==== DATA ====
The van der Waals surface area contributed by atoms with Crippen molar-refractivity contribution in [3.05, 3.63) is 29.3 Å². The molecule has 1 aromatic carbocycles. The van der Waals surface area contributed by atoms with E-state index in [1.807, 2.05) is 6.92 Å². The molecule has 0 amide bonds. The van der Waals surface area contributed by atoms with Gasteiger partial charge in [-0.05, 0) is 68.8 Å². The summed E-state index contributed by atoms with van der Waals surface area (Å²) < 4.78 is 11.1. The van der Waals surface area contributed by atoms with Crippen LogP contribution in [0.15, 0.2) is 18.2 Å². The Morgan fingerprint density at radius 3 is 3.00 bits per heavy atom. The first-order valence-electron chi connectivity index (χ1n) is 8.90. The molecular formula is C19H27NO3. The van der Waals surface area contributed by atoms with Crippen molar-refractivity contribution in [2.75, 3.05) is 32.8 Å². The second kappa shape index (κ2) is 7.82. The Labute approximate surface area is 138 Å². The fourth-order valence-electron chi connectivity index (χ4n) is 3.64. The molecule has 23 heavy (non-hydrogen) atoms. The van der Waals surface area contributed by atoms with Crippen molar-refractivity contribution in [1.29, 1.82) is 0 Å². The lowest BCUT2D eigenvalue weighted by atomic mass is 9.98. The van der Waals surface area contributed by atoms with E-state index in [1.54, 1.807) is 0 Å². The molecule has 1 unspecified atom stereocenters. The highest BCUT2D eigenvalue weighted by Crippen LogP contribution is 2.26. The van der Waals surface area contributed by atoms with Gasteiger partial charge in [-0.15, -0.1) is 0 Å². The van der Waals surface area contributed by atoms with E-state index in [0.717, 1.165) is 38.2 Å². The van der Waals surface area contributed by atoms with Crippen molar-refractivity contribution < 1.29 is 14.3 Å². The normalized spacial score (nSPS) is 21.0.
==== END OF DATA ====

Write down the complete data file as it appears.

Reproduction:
The van der Waals surface area contributed by atoms with Crippen molar-refractivity contribution in [3.05, 3.63) is 29.3 Å². The molecule has 1 aromatic carbocycles. The van der Waals surface area contributed by atoms with E-state index in [1.807, 2.05) is 6.92 Å². The molecule has 0 amide bonds. The van der Waals surface area contributed by atoms with Gasteiger partial charge in [-0.05, 0) is 68.8 Å². The summed E-state index contributed by atoms with van der Waals surface area (Å²) < 4.78 is 11.1. The van der Waals surface area contributed by atoms with Crippen LogP contribution in [0.15, 0.2) is 18.2 Å². The Morgan fingerprint density at radius 3 is 3.00 bits per heavy atom. The first-order valence-electron chi connectivity index (χ1n) is 8.90. The molecular formula is C19H27NO3. The van der Waals surface area contributed by atoms with Crippen molar-refractivity contribution in [2.75, 3.05) is 32.8 Å². The second kappa shape index (κ2) is 7.82. The Labute approximate surface area is 138 Å². The fourth-order valence-electron chi connectivity index (χ4n) is 3.64. The molecule has 23 heavy (non-hydrogen) atoms. The van der Waals surface area contributed by atoms with Crippen molar-refractivity contribution in [1.29, 1.82) is 0 Å². The lowest BCUT2D eigenvalue weighted by atomic mass is 9.98. The van der Waals surface area contributed by atoms with E-state index in [1.54, 1.807) is 0 Å². The molecule has 1 unspecified atom stereocenters. The highest BCUT2D eigenvalue weighted by Crippen LogP contribution is 2.26. The van der Waals surface area contributed by atoms with Gasteiger partial charge in [-0.15, -0.1) is 0 Å². The van der Waals surface area contributed by atoms with E-state index in [0.717, 1.165) is 38.2 Å². The van der Waals surface area contributed by atoms with Crippen molar-refractivity contribution < 1.29 is 14.3 Å². The normalized spacial score (nSPS) is 21.0.